Heroes and villains of imaginary worlds: A quick primer

Why does science fiction have so many heroes and villains? Why are some heroes so much cooler than others, and why can't villains be ruthless and competent? Here's our introductory guide to the eternal struggle of good versus evil.

So you may have noticed that a lot of our favorite science fiction TV shows and movies feature a clear-cut hero and a villain. And the same is true for a lot of the really essential books, too. There may be shades of gray, there may be complicated people in the mix, but usually there's a character we root for, and a character (or entity) we root against.

You can certainly have science fiction without heroes or villains — a lot of the greatest SF novels don't make things quite so clear-cut. Unlike, say, detective fiction, in which you must have a detective and there's almost always a murderer, the basic concept of science fiction doesn't require heroism or villainy. But as you can see from the definitions of SF we posted this morning, a lot of people view SF as being in a "gothic" mode, or as being about the fate of humanity — and those things usually imply that there's a gothic hero, or someone who's trying to save humanity. But it'll never be as clear-cut as most detective fiction, or chick lit, or travel memoirs, to name a few.

So who are our heroes and villains? We try to break it down for you.

Heroes and villains of imaginary worlds: A quick primer

The 5 types of heroes:

The Fearless Explorer/Warrior This hero doesn't necessarily have a pith hat, but still ventures where few have gone before, blazing a trail into the unknown. He/she fights monsters and seduces babes — and occasionally the other way around, when the monsters are in disguise. And where civilization is in danger, the Explorer will often help shore it up.
Notable examples: Captain James T. Kirk, Buck Rogers, Ellen Ripley, Flash Gordon.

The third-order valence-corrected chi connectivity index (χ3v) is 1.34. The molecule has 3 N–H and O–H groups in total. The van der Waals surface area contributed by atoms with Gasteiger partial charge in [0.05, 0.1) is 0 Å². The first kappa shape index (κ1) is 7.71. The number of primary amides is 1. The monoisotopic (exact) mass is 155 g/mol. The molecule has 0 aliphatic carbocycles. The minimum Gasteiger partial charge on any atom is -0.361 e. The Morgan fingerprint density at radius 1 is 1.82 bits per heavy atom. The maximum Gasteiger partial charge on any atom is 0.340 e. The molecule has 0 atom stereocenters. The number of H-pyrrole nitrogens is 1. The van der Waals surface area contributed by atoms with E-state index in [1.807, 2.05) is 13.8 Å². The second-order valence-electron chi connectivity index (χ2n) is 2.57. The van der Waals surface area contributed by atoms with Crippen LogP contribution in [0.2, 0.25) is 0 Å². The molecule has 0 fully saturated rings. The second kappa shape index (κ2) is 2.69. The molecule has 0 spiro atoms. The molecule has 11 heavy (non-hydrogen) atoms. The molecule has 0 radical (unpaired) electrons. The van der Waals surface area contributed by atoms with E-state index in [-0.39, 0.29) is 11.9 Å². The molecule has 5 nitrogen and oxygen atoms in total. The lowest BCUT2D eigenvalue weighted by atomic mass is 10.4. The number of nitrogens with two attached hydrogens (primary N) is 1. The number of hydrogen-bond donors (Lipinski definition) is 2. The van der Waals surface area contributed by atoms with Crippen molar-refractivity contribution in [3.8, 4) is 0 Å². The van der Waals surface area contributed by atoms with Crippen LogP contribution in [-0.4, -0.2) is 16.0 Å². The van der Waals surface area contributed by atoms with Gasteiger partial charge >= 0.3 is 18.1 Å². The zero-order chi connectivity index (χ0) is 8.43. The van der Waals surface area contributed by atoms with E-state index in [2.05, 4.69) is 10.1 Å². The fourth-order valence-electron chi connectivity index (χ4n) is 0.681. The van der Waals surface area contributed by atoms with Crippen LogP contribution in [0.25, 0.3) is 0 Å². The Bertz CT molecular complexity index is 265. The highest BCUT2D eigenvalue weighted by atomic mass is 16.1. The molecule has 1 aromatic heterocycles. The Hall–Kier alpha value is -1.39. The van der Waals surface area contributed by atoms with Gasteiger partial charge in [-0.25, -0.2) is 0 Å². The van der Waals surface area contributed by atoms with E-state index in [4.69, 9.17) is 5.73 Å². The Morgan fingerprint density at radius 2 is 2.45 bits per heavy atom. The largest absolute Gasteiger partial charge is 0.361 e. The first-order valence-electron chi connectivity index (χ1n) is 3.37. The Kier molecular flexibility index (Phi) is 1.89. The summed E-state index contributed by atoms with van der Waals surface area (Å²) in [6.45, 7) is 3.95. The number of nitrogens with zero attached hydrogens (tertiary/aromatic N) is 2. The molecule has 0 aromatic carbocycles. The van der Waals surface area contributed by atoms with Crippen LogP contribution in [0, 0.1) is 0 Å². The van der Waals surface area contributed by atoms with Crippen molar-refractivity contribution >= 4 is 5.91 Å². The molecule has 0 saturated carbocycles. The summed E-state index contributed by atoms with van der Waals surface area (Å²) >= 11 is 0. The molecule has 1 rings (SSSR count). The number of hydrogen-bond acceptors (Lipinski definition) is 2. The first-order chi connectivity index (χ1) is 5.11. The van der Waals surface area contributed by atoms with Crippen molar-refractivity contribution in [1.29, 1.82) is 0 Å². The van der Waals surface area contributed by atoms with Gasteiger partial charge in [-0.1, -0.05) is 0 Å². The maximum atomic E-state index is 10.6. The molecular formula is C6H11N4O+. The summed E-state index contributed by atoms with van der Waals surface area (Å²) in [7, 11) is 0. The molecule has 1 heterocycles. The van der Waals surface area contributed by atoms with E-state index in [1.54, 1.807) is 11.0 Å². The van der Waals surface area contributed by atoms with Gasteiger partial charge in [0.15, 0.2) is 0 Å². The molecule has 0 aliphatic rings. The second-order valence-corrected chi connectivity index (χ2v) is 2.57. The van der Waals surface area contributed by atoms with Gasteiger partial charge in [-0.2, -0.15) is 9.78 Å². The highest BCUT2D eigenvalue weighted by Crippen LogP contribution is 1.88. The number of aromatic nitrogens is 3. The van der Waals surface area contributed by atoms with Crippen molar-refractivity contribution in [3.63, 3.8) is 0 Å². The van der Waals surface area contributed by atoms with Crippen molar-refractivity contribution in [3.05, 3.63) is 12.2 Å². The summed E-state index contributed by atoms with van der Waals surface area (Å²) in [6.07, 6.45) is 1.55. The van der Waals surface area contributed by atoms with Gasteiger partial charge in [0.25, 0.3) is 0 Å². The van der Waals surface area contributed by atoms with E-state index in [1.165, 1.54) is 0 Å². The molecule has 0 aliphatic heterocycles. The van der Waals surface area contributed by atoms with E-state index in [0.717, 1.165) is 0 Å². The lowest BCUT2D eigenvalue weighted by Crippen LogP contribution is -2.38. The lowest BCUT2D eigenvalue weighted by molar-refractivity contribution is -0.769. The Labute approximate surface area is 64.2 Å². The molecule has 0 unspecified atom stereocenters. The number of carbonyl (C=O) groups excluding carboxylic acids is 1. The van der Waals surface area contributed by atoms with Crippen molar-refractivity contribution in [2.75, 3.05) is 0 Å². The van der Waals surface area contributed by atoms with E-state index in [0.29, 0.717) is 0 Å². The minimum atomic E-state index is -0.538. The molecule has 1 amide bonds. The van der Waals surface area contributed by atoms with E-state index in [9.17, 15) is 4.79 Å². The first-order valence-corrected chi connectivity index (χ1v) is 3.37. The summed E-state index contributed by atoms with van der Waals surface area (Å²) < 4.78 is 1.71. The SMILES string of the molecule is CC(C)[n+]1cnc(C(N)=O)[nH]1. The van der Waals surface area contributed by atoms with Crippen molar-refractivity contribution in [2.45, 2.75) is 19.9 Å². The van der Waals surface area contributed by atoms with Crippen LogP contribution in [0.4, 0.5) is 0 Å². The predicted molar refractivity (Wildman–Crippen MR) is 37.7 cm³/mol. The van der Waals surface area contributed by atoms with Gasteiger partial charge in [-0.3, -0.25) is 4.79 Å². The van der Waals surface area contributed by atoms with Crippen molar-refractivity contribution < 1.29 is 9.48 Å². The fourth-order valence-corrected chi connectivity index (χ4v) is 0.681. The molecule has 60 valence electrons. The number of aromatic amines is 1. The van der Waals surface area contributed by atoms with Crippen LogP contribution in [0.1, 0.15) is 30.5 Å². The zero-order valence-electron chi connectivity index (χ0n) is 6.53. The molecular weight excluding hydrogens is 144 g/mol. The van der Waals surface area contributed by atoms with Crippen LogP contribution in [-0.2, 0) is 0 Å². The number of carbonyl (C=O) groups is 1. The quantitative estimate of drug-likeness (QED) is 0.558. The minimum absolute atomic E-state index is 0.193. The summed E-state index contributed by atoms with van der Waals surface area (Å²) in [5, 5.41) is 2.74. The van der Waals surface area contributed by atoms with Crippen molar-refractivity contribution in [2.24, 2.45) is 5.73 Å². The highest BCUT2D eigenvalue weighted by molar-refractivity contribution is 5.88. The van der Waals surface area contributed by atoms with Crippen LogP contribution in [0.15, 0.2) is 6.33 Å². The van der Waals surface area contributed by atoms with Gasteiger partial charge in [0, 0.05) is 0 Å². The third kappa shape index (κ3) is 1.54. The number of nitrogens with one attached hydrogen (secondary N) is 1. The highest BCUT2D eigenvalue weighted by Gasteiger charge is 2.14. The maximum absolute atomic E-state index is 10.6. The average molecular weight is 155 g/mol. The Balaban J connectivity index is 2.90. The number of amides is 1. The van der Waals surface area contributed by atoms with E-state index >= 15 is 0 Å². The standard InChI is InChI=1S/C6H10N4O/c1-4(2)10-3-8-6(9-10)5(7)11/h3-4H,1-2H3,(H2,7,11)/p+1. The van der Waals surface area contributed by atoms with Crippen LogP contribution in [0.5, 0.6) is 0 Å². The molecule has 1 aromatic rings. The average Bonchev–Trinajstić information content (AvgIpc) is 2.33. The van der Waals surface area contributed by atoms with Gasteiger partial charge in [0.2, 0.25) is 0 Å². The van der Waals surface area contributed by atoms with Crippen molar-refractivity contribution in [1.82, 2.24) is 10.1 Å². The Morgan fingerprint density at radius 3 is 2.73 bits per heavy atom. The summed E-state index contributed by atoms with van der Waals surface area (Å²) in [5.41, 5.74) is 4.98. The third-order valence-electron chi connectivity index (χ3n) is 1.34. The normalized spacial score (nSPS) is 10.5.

The Chosen Savior. You could argue this type of hero is lifted from fantasy — he/she is the only one who can save everyone from a menace, usually due to some special abilities or some prophecy.
Notable examples: Luke Skywalker, Katniss Everdeen, Neo.
The Anti-Hero. An amoral rogue, this type of hero always claims to be out for him/herself, but we never quite believe it — when the chips are down, these heroes always turn out to have a heart of gold (literally, in the case of Zaphod Beeblebrox).
Notable examples: Han Solo, Mal Reynolds, "Slippery" Jim DiGriz, Riddick (maybe).
The Scientist/Detective. Like the explorer, this type of hero goes and pokes into what's going on — but often, he or she has more of a scientific/technical background, and looks into weird happenings closer to home. The opposite of the Chosen Savior, the Scientist/Investigator often fights to preserve the status quo instead of overturning it.
Notable examples: Mulder and Scully, Walter Bishop, Bernard Quatermass, Judge Dredd, Batman.
The Everyman. Or everywoman, for that matter. A regular person, who gets swept up in strange happenings and is out of his/her depth in a big way. Sometimes this character gets some superpowers or becomes extraordinary in spite of him/herself.
Notable examples: Arthur Dent, Peter Parker, Alex Rogan.